The increase in demand for the Emergency Food Network from the shutdown is not limited to serving
furloughed government workers. Because of the early February SNAP benefits released in mid-January,
there will be an increased demand for food starting in mid-February. This “SNAP Gap” will be most intense
during the public school Winter Break, when children will lose access to up two free meals per day.

Adding context to the scale of this “SNAP Gap”:
 One month of SNAP benefits provides more meals to New Yorkers than the entire annual
food distribution of Food Bank For New York City.
 For every one furloughed federal New Yorker, there are 90 SNAP recipients who will be
impacted by the “SNAP Gap” in NYC.

This “SNAP Gap” surge in need will impact each borough with a different intensity based on the
percentage of residents in each borough that depend on SNAP benefits.
 Bronx: 1 in 3 rely on SNAP.
 Brooklyn: 1 in 4 rely on SNAP.
 Manhattan, Queens, and Staten Island: 1 in 7 rely on SNAP.

% of Population Receiving SNAP, by Borough

Bronx 31%
Brooklyn 22%
Manhattan 14%
Queens 13%
Staten Island 13%

Figure 1 3
In the Shadow of the Shutdown

% of NYC Residents Relying on SNAP, by Community District

Source: Food Bank For New York City analysis based on 2017 population data from the
American Community Survey and 2016 SNAP enrollment data from HRA. 4
In the Shadow of the Shutdown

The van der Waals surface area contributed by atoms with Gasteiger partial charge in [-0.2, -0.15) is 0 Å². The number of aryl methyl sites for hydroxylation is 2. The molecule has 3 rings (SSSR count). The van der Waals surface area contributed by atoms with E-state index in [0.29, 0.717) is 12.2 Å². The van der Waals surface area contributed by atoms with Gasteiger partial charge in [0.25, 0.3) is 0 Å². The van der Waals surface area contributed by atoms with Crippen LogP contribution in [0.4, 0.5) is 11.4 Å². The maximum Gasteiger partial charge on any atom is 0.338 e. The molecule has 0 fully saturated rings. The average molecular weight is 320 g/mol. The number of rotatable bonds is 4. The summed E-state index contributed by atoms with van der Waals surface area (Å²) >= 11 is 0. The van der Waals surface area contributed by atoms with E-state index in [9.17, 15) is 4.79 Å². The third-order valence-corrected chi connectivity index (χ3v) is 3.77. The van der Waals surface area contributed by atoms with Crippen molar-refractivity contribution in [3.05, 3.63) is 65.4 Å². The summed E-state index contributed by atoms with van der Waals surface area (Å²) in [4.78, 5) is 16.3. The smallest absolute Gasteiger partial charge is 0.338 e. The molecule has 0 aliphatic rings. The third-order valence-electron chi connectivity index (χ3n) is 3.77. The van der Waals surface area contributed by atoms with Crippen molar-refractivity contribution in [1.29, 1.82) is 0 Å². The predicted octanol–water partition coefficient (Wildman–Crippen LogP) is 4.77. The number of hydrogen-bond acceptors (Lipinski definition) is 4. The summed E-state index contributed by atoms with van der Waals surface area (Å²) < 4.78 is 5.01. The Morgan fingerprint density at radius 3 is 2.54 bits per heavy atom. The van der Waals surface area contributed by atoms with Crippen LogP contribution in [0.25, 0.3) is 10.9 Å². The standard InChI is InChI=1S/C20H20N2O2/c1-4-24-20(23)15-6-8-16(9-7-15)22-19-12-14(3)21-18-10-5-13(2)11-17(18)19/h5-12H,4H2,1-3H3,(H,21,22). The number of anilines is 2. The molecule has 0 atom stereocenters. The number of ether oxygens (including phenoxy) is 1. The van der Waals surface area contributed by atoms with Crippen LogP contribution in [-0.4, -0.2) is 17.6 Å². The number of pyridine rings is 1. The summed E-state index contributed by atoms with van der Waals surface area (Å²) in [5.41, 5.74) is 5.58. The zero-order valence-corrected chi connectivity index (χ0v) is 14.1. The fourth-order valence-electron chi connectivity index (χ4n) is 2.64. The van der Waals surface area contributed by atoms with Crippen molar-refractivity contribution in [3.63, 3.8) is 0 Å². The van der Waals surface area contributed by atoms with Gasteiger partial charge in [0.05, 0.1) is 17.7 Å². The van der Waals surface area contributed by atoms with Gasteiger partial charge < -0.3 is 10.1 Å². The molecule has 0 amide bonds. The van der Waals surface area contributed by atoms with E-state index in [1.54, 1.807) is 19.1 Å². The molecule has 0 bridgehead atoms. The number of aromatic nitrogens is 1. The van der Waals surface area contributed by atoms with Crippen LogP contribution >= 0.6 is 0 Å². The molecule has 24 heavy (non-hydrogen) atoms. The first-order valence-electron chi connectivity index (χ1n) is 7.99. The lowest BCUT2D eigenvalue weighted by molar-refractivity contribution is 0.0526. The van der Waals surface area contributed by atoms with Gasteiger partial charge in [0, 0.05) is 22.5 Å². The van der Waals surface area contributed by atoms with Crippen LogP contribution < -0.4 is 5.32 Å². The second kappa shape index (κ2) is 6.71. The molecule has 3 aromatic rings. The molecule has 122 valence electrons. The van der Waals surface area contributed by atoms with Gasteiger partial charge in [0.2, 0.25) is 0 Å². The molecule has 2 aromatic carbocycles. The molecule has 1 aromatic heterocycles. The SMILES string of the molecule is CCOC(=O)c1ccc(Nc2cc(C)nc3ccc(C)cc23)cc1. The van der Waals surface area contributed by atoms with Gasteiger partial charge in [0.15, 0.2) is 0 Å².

Through the Lens of The Working Poor
New York City’s Emergency Food Network is comprised of over 1,000 charities, all serving the city’s food
insecure. With 733 food pantries and 179 soup kitchens, all serving alongside shelters, day cares, youth
programs, and senior centers, the safety net for the poorest New Yorkers touches all five boroughs.

Our country’s longest ever government shutdown highlighted just how different the network looks when
viewed through the lens of the working poor. Many people with jobs are living in need and may not be
able to get to charities during distribution hours in the daytime or on weekdays. New Yorkers without
access to a home kitchen will need to visit a soup pantry at least five days a week to make ends meet.

NYC Food Pantries’ Service Availability
Using the lens of the working poor, only 1 in 5 pantries (20%) is available after 5 PM.

NYC Pantry Service Availability
30% 35%
20% 27%
Serve More Than One Serve on the Serve in the Evenings
Day a Week Weekends

Figure 2

NYC Soup Kitchens’ Service Availability
Using the lens of the working poor, about 1 in 5 soup kitchens (21%) is open five days a week.

NYC Soup Kitchens' Service Availabilty

23% 21%

Have Weekend Have Evening Service Are Open At Least
Service Five Days a Week

Figure 3 5
In the Shadow of the Shutdown

Who is Serving The 1.4 Million New Yorkers In Need?
To get the most up-to-date representation of New York City’s Emergency Food Network at this critical
point in time, Food Bank For New York City surveyed food pantries and soup kitchens in its network about
their resources and needs as of January 2019.

New York City’s Emergency Food Network is led by individuals that reflect the city itself:

 New York City’s Emergency Food Network is led, by and large, by women and people of color.
 1 in 5 of our network’s leadership is a 1st- or 2nd-generation immigrant.
 3% of our network’s leadership are members of the LGBTQ community.

NYC’s poorest communities continue to be served by the charities with the fewest resources. Like the
working poor whom they serve, many charities are operating “paycheck to paycheck.”

 Nearly 50% of our city’s Emergency Food Network operate on an annual budget of less than